— Running backs: Rob Kelley
Backups: Matt Jones, Chris Thompson, draft pick

Gruden gave Kelley a vote of confidence in his final press conference but that could be fluid. If Jones can get things straight between his ears he has the physical tools to be a very good running back but they can’t count on that. There is some talk that the Redskins will look to take a back in the middle rounds if they can find one with some impact.

— Wide receivers: Pierre Garçon*, Josh Doctson, Jamison Crowder (slot receiver),
Backups: Ryan Grant, Maurice Harris

Right now, it looks like it’s slightly better than 50-50 that Garçon will be back. If he’s not they will have to sign a starter in free agency; as we found out last year, you can’t count on a rookie receiver to produce, even if you take one high in the draft. If McCloughan does take a receiver in the later stages of the draft he likely will replace Grant, not Harris.

More Redskins: THE REDSKINS' WEEK THAT WAS

— Tight end: Jordan Reed
Backups: Vernon Davis*, Niles Paul

It seems likely that Davis will re-sign, although since it could be his last NFL contract I don’t think he will give the Redskins much of a hometown discount. The organization will pay, however, as it is apparent that the need a quality backup for Reed. I’m on the fence about Paul. On the one hand, I could see the organization looking for an alternative since he has finished each of the last two seasons on injured reserve. But he’s the kind of guy that McCloughan likes to have on the team.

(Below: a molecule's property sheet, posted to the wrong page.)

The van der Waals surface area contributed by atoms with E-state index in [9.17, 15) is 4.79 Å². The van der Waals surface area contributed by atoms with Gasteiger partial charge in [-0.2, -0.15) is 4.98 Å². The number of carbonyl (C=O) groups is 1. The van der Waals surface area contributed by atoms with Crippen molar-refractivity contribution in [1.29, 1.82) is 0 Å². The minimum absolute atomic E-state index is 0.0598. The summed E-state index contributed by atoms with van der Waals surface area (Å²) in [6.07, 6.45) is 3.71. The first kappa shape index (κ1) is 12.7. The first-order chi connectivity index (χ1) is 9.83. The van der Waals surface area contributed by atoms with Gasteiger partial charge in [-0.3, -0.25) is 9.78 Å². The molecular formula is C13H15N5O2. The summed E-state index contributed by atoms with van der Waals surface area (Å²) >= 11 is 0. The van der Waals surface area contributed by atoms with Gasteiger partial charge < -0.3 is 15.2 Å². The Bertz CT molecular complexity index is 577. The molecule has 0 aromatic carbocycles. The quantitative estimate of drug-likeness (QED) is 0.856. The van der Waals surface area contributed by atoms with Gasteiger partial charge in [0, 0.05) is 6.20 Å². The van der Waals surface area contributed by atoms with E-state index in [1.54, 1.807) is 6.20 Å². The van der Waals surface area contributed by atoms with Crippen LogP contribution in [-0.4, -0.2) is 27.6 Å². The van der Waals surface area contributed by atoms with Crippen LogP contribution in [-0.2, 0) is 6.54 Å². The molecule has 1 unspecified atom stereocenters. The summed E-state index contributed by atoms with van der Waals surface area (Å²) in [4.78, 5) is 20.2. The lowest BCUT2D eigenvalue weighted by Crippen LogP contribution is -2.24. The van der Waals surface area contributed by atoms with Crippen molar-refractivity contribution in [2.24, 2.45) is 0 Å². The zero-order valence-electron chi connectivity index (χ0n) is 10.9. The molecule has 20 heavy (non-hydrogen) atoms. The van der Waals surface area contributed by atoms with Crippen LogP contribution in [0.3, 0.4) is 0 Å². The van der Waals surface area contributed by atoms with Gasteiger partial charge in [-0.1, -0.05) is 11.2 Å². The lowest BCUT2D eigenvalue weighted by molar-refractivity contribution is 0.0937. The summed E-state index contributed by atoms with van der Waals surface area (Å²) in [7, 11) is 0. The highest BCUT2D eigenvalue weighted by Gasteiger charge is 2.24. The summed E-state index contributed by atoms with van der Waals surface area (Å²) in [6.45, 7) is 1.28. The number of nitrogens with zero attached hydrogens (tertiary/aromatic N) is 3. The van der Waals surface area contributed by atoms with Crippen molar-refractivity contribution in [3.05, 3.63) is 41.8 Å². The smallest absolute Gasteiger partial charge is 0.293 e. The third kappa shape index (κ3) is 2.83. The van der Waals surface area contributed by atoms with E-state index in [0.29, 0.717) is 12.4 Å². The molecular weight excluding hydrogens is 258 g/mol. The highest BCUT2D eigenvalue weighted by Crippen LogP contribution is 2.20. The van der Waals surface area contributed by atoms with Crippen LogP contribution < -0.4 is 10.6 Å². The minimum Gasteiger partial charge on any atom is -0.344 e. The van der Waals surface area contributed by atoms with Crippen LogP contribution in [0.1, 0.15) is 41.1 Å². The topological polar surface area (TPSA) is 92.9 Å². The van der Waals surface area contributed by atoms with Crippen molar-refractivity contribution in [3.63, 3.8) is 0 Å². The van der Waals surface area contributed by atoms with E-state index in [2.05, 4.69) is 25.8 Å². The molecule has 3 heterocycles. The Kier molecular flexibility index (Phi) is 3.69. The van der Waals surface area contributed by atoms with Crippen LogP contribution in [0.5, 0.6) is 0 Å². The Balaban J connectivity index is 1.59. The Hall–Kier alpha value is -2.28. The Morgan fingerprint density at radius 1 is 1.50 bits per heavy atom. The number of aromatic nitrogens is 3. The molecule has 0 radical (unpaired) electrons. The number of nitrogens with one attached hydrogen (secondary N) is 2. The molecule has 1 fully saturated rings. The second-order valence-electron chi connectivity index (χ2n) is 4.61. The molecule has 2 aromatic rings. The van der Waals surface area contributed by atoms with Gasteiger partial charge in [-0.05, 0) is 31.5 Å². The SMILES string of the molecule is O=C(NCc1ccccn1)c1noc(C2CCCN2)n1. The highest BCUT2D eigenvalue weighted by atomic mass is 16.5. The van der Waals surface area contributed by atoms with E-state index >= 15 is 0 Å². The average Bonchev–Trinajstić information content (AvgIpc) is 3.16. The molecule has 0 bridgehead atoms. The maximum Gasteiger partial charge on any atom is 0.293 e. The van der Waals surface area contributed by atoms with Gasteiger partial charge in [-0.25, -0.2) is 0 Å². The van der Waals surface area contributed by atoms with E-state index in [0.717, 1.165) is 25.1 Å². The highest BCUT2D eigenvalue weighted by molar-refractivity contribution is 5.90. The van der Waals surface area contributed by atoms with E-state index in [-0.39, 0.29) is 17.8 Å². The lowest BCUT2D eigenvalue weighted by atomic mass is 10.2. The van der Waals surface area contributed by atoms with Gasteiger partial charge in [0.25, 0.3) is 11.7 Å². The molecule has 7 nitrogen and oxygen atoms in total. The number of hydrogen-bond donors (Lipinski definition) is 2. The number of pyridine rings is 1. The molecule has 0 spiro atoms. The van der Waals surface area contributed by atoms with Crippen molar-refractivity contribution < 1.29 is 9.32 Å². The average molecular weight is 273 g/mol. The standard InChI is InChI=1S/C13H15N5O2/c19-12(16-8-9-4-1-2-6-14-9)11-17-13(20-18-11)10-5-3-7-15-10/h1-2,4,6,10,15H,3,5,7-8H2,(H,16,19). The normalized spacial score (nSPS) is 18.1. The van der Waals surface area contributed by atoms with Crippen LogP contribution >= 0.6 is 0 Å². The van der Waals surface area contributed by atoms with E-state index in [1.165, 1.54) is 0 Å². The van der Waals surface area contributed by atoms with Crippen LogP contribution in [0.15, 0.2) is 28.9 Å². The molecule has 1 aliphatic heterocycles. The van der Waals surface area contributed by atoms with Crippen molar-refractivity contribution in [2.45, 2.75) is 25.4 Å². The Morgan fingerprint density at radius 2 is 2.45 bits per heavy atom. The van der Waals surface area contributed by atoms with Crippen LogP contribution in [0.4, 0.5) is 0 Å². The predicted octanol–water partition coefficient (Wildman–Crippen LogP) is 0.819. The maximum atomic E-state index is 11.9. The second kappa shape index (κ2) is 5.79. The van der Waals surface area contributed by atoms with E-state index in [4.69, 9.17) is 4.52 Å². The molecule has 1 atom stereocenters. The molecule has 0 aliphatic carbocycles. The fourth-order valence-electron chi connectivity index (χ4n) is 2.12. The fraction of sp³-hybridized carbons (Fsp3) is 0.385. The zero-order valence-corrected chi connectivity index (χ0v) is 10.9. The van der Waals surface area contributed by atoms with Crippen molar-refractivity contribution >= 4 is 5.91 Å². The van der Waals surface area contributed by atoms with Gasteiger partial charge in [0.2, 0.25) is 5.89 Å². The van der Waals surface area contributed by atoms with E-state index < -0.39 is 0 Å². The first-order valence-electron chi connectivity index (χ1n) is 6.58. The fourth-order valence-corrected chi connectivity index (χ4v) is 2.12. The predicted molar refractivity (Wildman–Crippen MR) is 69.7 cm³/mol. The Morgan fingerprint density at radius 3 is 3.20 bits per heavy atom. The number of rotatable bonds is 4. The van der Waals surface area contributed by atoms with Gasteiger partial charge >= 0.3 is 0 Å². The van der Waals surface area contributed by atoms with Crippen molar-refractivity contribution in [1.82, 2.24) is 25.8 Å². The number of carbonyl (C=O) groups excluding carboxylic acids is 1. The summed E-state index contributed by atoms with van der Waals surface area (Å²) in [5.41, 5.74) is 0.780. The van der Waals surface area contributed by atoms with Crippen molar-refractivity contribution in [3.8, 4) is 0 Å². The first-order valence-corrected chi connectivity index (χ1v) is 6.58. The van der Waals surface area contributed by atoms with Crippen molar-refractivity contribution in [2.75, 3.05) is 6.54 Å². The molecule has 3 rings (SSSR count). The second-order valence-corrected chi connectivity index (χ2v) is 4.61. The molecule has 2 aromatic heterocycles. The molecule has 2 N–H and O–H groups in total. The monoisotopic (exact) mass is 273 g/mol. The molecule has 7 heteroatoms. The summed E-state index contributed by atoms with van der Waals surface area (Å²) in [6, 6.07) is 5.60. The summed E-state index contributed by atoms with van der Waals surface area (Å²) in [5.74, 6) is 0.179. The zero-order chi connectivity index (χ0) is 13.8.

— Offensive line: LT Trent Williams, LG Shawn Lauvao, C Spencer Long, RG Brandon Scherff, RT Morgan Moses
Backups: G Arie Kouandjio, T Ty Nsekhe, C John Sullivan*, 1-2 free agents/draft picks

Could it be that the Redskins are nearly set on the O-line with the exception of some parts further down the depth chart? Nsekhe is a restricted free agent and he will be back either on the tag or with a new contract. Maybe Kouandjio can challenge Lauvao for the starting job but both are likely to be on the 53. If they move on from Kory Lichtensteiger to save $3.5 million in cap room and if Sullivan opts to try to find a starting job elsewhere they could find a veteran center to back up Long.

RELATED: REDSKINS MOST IMPORTANT FREE AGENTS

Stay up to date on the Redskins! Rich Tandler covers the team 365 days a year. Like his Facebook page www.Facebook.com/RealRedskins and follow him on Twitter @Rich_TandlerCSN.

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Need to Know: Redskins' cap room could be a dilemma for McCloughan

Need to Know: Redskins' cap room could be a dilemma for McCloughan

Here is what you need to know on this Monday, January 16, 52 days before NFL free agency starts.

Timeline

Days until:
NFL franchise tag deadline 44
NFL draft 101
First Sunday of 2017 season 237